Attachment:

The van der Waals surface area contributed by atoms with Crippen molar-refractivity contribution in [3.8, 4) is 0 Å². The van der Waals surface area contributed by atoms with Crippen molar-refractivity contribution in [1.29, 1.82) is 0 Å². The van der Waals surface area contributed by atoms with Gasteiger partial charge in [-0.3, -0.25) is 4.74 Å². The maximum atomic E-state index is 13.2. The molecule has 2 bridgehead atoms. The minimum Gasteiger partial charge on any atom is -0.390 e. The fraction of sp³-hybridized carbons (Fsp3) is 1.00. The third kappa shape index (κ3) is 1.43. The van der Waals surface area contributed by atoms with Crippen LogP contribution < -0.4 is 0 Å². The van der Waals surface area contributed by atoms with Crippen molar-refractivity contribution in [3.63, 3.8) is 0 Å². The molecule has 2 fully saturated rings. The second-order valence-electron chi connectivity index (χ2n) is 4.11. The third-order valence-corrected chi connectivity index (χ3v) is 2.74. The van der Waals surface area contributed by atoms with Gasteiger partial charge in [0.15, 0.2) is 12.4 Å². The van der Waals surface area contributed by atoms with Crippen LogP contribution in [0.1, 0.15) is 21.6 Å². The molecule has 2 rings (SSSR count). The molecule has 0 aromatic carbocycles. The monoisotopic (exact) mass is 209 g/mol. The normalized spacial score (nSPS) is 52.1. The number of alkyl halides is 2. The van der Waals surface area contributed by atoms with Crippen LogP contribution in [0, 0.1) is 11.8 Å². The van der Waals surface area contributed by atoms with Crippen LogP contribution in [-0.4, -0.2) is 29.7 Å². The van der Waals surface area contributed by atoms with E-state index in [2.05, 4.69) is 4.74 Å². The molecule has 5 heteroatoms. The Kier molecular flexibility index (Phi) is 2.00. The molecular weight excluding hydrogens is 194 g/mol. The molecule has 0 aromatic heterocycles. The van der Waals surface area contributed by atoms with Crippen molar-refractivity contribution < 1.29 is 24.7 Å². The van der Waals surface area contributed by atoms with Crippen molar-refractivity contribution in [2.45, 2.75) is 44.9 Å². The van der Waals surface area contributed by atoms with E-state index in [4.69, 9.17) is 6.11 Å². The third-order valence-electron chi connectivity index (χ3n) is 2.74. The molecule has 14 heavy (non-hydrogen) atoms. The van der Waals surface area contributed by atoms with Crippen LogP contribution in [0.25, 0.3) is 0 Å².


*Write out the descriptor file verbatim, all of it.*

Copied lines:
The van der Waals surface area contributed by atoms with Crippen molar-refractivity contribution in [3.8, 4) is 0 Å². The van der Waals surface area contributed by atoms with Crippen molar-refractivity contribution in [1.29, 1.82) is 0 Å². The van der Waals surface area contributed by atoms with Gasteiger partial charge in [-0.3, -0.25) is 4.74 Å². The maximum atomic E-state index is 13.2. The molecule has 2 bridgehead atoms. The minimum Gasteiger partial charge on any atom is -0.390 e. The fraction of sp³-hybridized carbons (Fsp3) is 1.00. The third kappa shape index (κ3) is 1.43. The van der Waals surface area contributed by atoms with Crippen LogP contribution < -0.4 is 0 Å². The van der Waals surface area contributed by atoms with Crippen molar-refractivity contribution in [3.63, 3.8) is 0 Å². The molecule has 2 fully saturated rings. The second-order valence-electron chi connectivity index (χ2n) is 4.11. The third-order valence-corrected chi connectivity index (χ3v) is 2.74. The van der Waals surface area contributed by atoms with Gasteiger partial charge in [0.15, 0.2) is 12.4 Å². The van der Waals surface area contributed by atoms with Crippen LogP contribution in [0.1, 0.15) is 21.6 Å². The molecule has 2 rings (SSSR count). The molecule has 0 aromatic carbocycles. The monoisotopic (exact) mass is 209 g/mol. The normalized spacial score (nSPS) is 52.1. The number of alkyl halides is 2. The van der Waals surface area contributed by atoms with Crippen LogP contribution in [0, 0.1) is 11.8 Å². The van der Waals surface area contributed by atoms with Crippen LogP contribution in [-0.4, -0.2) is 29.7 Å². The van der Waals surface area contributed by atoms with E-state index in [2.05, 4.69) is 4.74 Å². The molecule has 5 heteroatoms. The Kier molecular flexibility index (Phi) is 2.00. The molecular weight excluding hydrogens is 194 g/mol. The molecule has 0 aromatic heterocycles. The van der Waals surface area contributed by atoms with Crippen molar-refractivity contribution < 1.29 is 24.7 Å². The van der Waals surface area contributed by atoms with Crippen molar-refractivity contribution in [2.45, 2.75) is 44.9 Å². The van der Waals surface area contributed by atoms with E-state index in [4.69, 9.17) is 6.11 Å². The third-order valence-electron chi connectivity index (χ3n) is 2.74. The molecule has 14 heavy (non-hydrogen) atoms. The van der Waals surface area contributed by atoms with Crippen LogP contribution in [0.25, 0.3) is 0 Å².